January 27, 2011

Make Sure Your Promotion Makes Cents

Got an opportunity to make big bucks in another city?  Good for you, but be careful before signing the dotted line.  More money does not always mean more purchasing power.  Do your research--you might be surprised!

In order to compare cost of your new lifestyle to current one, you're going to need to know a few things:

  1. Your current budget
  2. Compare your new and current benefits
  3. Estimated cost of living
  4. Current and future salaries, sign-up/moving bonuses, etc.
Before you move, take a look at your current budget...the cost of doing business, the cost of being you.  Look at your regular spending habits: mortgage, groceries, utilities, entertainment, day care, auto, etc.  I like to look at this on a monthly basis, but you do what works for you. If you get a bi-weekly paycheck, maybe that makes more sense.

Now pull out your employee handbook and study up on your benefits.  Ask yourself, "are the benefits I am getting good enough? Could I do with less? If so, how much less?" These types of questions will help in evaluating your new benefits.  If your new benefit are not sufficient for you, start doing research on how you are going to make up the difference. Is it something you can buy yourself? If so, what's the cost?  

Estimate the cost of living in your new home town.  When you're in town for your interview or for an office visit, do you due diligence.  Try to get a taste for your future life. Go to the grocery store, and take a pen and paper!  Jot down the prices of a few items that you regularly buy. When you get back home determine the average cost savings/increase of groceries or other foreseeable expenditures:
Ex. % Change = (Cost in new town - Current cost)/(Current cost)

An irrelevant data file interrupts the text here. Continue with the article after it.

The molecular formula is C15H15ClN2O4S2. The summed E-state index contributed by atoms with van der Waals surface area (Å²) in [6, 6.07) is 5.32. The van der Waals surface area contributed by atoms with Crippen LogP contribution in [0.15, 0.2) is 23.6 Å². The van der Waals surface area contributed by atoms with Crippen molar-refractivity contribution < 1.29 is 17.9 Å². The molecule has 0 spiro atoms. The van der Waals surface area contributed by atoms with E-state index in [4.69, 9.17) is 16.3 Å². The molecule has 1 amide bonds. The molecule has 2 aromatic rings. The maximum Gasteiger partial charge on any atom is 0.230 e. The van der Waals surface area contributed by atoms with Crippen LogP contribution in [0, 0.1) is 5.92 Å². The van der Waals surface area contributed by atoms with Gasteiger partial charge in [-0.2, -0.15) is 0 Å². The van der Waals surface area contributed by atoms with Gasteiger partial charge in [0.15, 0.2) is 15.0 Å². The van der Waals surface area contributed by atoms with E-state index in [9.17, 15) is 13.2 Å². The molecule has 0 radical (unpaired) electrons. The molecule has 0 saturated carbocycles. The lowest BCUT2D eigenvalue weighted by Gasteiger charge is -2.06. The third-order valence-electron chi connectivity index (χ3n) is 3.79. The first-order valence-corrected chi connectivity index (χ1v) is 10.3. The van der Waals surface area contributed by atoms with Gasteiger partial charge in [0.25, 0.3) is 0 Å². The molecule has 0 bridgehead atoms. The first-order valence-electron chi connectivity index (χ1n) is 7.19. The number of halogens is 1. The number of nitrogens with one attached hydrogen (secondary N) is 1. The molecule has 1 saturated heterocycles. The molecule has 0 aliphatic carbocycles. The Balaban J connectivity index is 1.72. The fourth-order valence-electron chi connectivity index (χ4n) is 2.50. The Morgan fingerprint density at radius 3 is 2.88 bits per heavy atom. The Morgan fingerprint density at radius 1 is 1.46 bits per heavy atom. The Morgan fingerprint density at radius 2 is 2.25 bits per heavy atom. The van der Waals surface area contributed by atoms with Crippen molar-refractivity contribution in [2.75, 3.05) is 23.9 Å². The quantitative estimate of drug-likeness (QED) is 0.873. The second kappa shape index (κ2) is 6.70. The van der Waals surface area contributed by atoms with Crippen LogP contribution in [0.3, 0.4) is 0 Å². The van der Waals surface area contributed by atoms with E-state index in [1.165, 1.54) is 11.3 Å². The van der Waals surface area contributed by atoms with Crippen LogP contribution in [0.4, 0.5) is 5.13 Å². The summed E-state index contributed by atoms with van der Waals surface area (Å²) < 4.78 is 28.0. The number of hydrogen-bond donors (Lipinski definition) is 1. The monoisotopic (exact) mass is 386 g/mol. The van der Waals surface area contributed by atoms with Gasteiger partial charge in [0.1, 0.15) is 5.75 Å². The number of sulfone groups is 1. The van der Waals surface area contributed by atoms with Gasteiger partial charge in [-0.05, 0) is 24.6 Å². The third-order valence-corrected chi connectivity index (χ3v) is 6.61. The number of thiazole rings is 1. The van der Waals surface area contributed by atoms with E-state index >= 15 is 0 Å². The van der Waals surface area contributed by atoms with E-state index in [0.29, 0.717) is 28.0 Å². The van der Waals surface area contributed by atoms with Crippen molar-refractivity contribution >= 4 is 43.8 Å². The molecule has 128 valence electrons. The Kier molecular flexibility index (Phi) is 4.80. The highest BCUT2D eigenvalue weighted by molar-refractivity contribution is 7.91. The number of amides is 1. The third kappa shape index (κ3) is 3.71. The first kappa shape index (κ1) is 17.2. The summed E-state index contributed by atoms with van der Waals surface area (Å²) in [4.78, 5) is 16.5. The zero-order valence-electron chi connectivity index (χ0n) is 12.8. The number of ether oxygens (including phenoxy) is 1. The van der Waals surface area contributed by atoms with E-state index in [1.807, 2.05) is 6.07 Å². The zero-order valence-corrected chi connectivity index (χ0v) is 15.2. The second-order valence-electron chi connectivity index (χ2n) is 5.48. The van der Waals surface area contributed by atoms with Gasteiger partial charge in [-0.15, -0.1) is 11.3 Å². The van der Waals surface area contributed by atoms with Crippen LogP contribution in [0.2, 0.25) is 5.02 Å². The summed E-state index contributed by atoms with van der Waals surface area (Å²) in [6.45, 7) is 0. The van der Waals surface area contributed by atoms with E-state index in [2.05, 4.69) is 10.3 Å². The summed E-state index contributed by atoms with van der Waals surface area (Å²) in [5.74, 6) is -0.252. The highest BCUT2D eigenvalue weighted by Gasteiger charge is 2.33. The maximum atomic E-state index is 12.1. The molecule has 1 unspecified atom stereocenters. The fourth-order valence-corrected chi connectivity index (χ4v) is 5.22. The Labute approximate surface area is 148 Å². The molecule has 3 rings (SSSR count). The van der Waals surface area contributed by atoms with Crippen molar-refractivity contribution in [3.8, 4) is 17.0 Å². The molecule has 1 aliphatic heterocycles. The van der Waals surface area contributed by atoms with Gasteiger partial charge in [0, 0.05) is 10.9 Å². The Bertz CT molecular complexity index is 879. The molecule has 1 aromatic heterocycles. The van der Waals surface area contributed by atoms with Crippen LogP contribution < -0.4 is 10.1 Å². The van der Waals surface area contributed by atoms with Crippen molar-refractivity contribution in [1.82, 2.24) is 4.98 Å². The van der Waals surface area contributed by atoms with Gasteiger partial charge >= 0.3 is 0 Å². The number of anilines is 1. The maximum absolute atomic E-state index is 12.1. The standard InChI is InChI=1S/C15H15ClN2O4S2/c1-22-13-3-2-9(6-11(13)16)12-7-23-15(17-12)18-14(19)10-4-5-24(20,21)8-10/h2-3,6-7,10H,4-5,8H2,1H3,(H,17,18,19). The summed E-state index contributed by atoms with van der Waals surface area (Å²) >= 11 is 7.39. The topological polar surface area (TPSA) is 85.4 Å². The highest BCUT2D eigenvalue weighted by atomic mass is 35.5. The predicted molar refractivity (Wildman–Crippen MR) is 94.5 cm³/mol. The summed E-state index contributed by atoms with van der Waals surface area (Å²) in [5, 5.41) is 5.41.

The more items you look at, the  more accurate a number you'll get. Let's say you end up with +20%.  If you are currently spending $250/mo in groceries, then you're looking at an extra $50/mo or $600 annually.  If rent/mortgage costs you $200 more each month, you're up to $3,000 each year.  Start adding up all of your expenditures (don't forget the cost of your bowling league or your commute costs), and you really might be surprised.  If you're moving away from your family and friends, are you going to be spending a few hundred bucks on flights/travel a few times each year? Are you going to have to use paid-time off?  These are all costs associated with your move and your new lifestyle.  Try to consider what your new life will be like, and generate a a fair estimate of your new cost of living (don't forget to consider your 1-time cost of moving).

Add it all up and compare.  Hopefully your new purchasing power isn't less than what you've currently got.  Obviously, there are many more factors at stake on whether or not it's a good move for you, but hopefully this will help you negotiate a higher salary or at least fiscally prepared for your new lifestyle.

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